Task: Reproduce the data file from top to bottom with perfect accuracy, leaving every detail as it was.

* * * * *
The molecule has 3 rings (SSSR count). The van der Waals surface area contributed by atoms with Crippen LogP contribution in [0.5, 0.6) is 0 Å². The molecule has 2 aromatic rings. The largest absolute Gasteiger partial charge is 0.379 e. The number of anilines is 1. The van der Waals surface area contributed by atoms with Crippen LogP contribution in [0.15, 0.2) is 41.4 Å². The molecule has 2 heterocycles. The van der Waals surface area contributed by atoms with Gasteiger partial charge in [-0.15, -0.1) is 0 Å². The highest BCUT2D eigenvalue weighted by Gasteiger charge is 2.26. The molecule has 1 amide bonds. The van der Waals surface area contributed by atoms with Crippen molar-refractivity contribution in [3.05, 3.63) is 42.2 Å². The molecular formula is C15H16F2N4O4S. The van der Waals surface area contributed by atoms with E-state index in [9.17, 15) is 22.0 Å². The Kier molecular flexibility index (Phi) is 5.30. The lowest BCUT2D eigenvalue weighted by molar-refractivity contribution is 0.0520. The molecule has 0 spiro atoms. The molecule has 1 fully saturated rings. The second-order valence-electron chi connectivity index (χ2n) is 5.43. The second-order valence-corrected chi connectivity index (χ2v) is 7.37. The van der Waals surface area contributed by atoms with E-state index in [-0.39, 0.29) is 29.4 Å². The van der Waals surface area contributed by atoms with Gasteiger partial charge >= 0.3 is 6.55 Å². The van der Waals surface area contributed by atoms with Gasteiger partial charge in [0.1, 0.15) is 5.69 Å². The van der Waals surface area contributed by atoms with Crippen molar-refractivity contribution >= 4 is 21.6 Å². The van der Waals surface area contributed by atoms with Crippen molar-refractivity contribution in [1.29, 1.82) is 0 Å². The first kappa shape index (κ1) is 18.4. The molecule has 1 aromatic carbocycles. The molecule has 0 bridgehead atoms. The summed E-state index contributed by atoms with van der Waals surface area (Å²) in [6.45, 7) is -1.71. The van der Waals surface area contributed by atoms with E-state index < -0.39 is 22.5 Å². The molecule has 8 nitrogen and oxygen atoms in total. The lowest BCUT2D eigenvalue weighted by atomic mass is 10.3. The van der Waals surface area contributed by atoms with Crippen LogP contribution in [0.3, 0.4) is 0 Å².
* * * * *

The molecule has 3 rings (SSSR count). The van der Waals surface area contributed by atoms with Crippen LogP contribution in [0.5, 0.6) is 0 Å². The molecule has 2 aromatic rings. The largest absolute Gasteiger partial charge is 0.379 e. The number of anilines is 1. The van der Waals surface area contributed by atoms with Crippen LogP contribution in [0.15, 0.2) is 41.4 Å². The molecule has 2 heterocycles. The van der Waals surface area contributed by atoms with Gasteiger partial charge in [-0.15, -0.1) is 0 Å². The highest BCUT2D eigenvalue weighted by Gasteiger charge is 2.26. The molecule has 1 amide bonds. The van der Waals surface area contributed by atoms with Crippen molar-refractivity contribution in [3.05, 3.63) is 42.2 Å². The molecular formula is C15H16F2N4O4S. The van der Waals surface area contributed by atoms with E-state index in [9.17, 15) is 22.0 Å². The Kier molecular flexibility index (Phi) is 5.30. The lowest BCUT2D eigenvalue weighted by molar-refractivity contribution is 0.0520. The molecule has 0 spiro atoms. The molecule has 1 fully saturated rings. The second-order valence-electron chi connectivity index (χ2n) is 5.43. The second-order valence-corrected chi connectivity index (χ2v) is 7.37. The van der Waals surface area contributed by atoms with E-state index in [-0.39, 0.29) is 29.4 Å². The van der Waals surface area contributed by atoms with Gasteiger partial charge >= 0.3 is 6.55 Å². The van der Waals surface area contributed by atoms with Gasteiger partial charge in [0.1, 0.15) is 5.69 Å². The van der Waals surface area contributed by atoms with Crippen molar-refractivity contribution >= 4 is 21.6 Å². The van der Waals surface area contributed by atoms with Crippen molar-refractivity contribution in [1.29, 1.82) is 0 Å². The first kappa shape index (κ1) is 18.4. The molecule has 1 aromatic carbocycles. The molecule has 0 bridgehead atoms. The summed E-state index contributed by atoms with van der Waals surface area (Å²) in [6.45, 7) is -1.71. The van der Waals surface area contributed by atoms with E-state index < -0.39 is 22.5 Å². The molecule has 8 nitrogen and oxygen atoms in total. The lowest BCUT2D eigenvalue weighted by atomic mass is 10.3. The van der Waals surface area contributed by atoms with Crippen LogP contribution in [0.3, 0.4) is 0 Å².